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Documents on Germany, 1944-1959 : background documents on Germany, 1944-1959, and a chronology of political developments affecting Berlin, 1945-1956

Declaration by the Western foreign ministers, on Berlin, October 22, 1954,   pp. 123-124 PDF (790.0 KB)

Page 123

May 27, 1952. They will do all in their power to improve conditions
in Berlin and to promote the economic welfare of the city.
*        *       *        *       *        *       *1
The three Governments remain ready to take advantage of any fur-
ther opportunity which may arise to promote, by renewal of the con-
tacts established at Berlin or by other means, a solution of the Ger-
man and Austrian problems.
The three Ministers explained and reaffirmed the purely defensive
character of Western security arrangements.
Offers were made to discuss how the undertakings which already
protect the Soviet Union against aggression could be reinforced. The
Soviet delegation made no response to these offers. Their own pro-
posals would have involved the dissolution of the Wes-tern security
system, while the military power of the Soviet bloc in Europe re-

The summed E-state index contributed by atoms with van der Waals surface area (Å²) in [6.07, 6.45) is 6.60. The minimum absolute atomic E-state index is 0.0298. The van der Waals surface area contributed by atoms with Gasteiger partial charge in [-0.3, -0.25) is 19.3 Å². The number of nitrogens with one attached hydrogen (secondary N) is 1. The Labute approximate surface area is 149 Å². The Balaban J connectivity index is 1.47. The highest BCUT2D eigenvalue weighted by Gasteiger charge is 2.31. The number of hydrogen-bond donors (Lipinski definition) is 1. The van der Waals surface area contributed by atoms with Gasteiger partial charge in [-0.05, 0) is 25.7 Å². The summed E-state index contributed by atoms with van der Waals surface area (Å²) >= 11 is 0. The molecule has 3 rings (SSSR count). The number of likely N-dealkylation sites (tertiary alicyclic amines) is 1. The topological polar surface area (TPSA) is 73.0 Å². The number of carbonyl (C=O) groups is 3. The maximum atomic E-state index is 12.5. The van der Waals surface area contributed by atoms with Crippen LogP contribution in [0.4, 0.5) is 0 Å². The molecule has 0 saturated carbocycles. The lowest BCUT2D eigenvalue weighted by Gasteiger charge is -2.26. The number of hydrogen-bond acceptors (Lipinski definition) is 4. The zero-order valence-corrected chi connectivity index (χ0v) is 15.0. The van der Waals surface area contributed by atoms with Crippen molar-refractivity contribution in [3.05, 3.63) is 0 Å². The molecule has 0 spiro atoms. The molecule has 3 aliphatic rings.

mained intact. The three Powers do not intend to be deflected from
their efforts to develop the system of defense on which their survival
Joint Declaration by the Allied High Commission, on the Status
of East Germany, April 8, 19541
The Allied High Commission desires to clarify the attitude of the
governments which it represents toward the statement issued on March
25 by the Soviet Government, purporting to describe a change in its
relations with the Government of the so-called German Democratic
Republic. This statement appears to have been intended to create the
impression that sovereignty has been granted to the German Demo-
cratic Republic. It does not alter the actual situation in the Soviet
Zone. The Soviet Government still retains effective control there.
The three governments represented in the Allied High Commission
will continue to regard the Soviet Union as the responsible power for
the Soviet Zone of Germany. These governments do not recognize
the sovereignty of the East German regime which is not based on free
elections, and do not intend to deal with it as a government. They
believe that this attitude will be shared by other states, who, like
themselves, will continue to recognize the Government of the Federal
Republic as the only freely elected and legally constituted government
in Germany. The Allied High Commission also takes this occasion
to express the resolve of its governments that the Soviet action shall
not deter them from their determination to work for the reunification
of Germany as a free and sovereign nation.
Declaration by the Western Foreign Ministers, on Berlin, October
22, 19542
With respect to Berlin, in addition to the Allies' security guarantees
for the city in the London communique of October 3, 1954, the Foreign
Department of State Bulletin, April 19, 1954, p. 588.
2 Senate Executives L and M, &3d Congress, 2d Session, p. 171.

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